Rum and bitcoin – an unlikely pairing

While regaling us with a history of the rum rebellion that would make any North Queenslander proud, Deputy President Bernard J McCabe of the Administrative Appeals Tribunal has confirmed that bitcoin is not foreign currency for the purposes of Division 775 of the Income Tax Assessment Act 1997 (1997 Act).

Division 775 seeks to apply revenue treatment to gains and losses that arise in respect of foreign currency. That treatment can also apply to unrealised gains and losses.

This decision affirms the views that we, and others, have held for some time that subject to law reform, the rules governing the treatment of foreign currency gains and losses for tax purposes set out in Division 775 of the 1997 Act will not apply to most cryptocurrencies. It also seems that based on this decision, pegged cryptocurrencies will not be a 'foreign currency' for the purposes of Division 775 of the 1997 Act.

It remains to be seen whether the decision will be appealed, particularly given that it may be unpopular with many in the cryptocurrency community.

Practically, this means that where cryptocurrencies are held on revenue account, gains and losses are still assessable or deductible (as the case may be), without regard to the CGT discount or to the ‘personal use asset’ exemption. Alternatively, if cryptocurrencies are held on capital account, the capital gains and losses are dealt with under the CGT provisions in Part 3.1 of the 1997 Act.

What is a ‘foreign currency’ for the purpose of the 1997 Act

Section 995-1 of the 1997 Act defines ‘foreign currency’ as ‘a currency other than an Australian currency’. The section does not define ‘Australian currency’. However, Deputy President McCabe noted that the term presumably refers to the official currency established under the Currency Act 1965. He also referred to the following observations of Brennan J in Leask v The Commonwealth [1996] HCA 29:

Currency consists of notes or coins of denominations expressed as units of account of a country and is issued under the laws of that country for use as a medium of exchange of wealth... [emphasis added][4]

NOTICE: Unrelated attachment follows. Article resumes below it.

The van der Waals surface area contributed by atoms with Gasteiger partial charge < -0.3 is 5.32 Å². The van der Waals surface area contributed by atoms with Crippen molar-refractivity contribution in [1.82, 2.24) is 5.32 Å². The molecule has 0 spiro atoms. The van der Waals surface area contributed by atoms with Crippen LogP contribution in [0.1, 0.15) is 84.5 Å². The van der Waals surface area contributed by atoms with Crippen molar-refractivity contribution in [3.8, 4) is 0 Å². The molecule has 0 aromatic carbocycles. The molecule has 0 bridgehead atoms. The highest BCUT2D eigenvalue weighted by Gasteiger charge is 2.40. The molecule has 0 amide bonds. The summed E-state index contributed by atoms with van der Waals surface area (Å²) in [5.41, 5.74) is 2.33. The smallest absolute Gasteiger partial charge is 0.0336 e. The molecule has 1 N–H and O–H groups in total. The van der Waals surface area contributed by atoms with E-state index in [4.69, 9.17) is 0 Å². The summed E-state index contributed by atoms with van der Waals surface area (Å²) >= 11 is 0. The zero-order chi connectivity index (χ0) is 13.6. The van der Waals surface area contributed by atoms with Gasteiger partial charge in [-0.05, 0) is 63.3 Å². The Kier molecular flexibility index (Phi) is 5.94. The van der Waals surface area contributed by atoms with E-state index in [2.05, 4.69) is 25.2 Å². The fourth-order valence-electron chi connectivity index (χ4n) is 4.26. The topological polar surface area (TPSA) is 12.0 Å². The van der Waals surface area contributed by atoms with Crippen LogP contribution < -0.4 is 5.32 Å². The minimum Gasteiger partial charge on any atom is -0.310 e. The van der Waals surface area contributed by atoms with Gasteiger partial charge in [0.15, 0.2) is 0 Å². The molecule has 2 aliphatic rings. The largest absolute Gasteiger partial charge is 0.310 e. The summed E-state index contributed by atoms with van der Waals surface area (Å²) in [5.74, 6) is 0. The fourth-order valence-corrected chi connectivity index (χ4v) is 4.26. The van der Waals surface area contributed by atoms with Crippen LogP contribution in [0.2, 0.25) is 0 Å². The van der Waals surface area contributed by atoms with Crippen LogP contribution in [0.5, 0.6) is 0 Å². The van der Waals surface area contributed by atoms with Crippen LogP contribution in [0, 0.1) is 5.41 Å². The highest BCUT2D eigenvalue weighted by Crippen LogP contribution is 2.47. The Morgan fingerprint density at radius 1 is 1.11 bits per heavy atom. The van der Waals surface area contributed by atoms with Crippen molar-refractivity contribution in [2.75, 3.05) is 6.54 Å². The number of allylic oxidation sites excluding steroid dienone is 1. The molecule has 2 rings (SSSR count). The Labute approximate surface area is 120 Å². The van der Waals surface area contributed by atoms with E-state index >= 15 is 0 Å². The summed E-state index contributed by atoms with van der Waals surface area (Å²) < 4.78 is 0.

Since 2014, the Commissioner of Taxation’s (Commissioner) view has been that bitcoin is neither currency and, therefore, is not a 'foreign currency' for the purposes of Division 775 of the 1997 Act. This view is set out in Taxation Determination TD 2014/25. Very broadly, this is because in the Commissioner’s view the value of bitcoin is ‘not derived from gold or government fiat, but from the value that people assign it’.

An awkward answer… for now

The taxpayer advanced a number of arguments about why ‘currency’ should not be confined to the money of a particular nation. This included an argument that the defining qualities of a currency were that it was ‘fungible, measurable and used as a medium of exchange for goods and services’.

In the taxpayer’s view, bitcoin met this criteria. In this regard, the taxpayer was undoubtedly correct; in 2020 bitcoin is indeed fungible, measurable and used as a medium of exchange for goods and services.

However, Deputy President McCabe noted that while the definition of ‘foreign currency’ was expressed awkwardly:

…the meaning is clear enough: the reference to “an Australian currency” is plainly a reference to the unit of exchange established in the Currency Act, and the reference to “[an]other currency” must be interpreted in light of that comparator. It follows the “other currency” in question must be an official currency issued or recognised by a sovereign state.

The taxpayer also argued that there were good policy reasons for including gains and losses on dealings in bitcoin within the rules set out in Division 775 of the 1997 Act.

However, Deputy President McCabe found in favour of the Commissioner, noting that any good policy reasons for a change to the position that bitcoin was not a foreign currency were a question for law reform.


Anthony Bradica

Anthony specialises in taxation planning and structuring for corporate clients, including advising on capital raisings and M&A.

Adam Dimac

Adam is an experienced tax lawyer, advising on a range of matters, including Division 7A, CGT and corporate restructuring.

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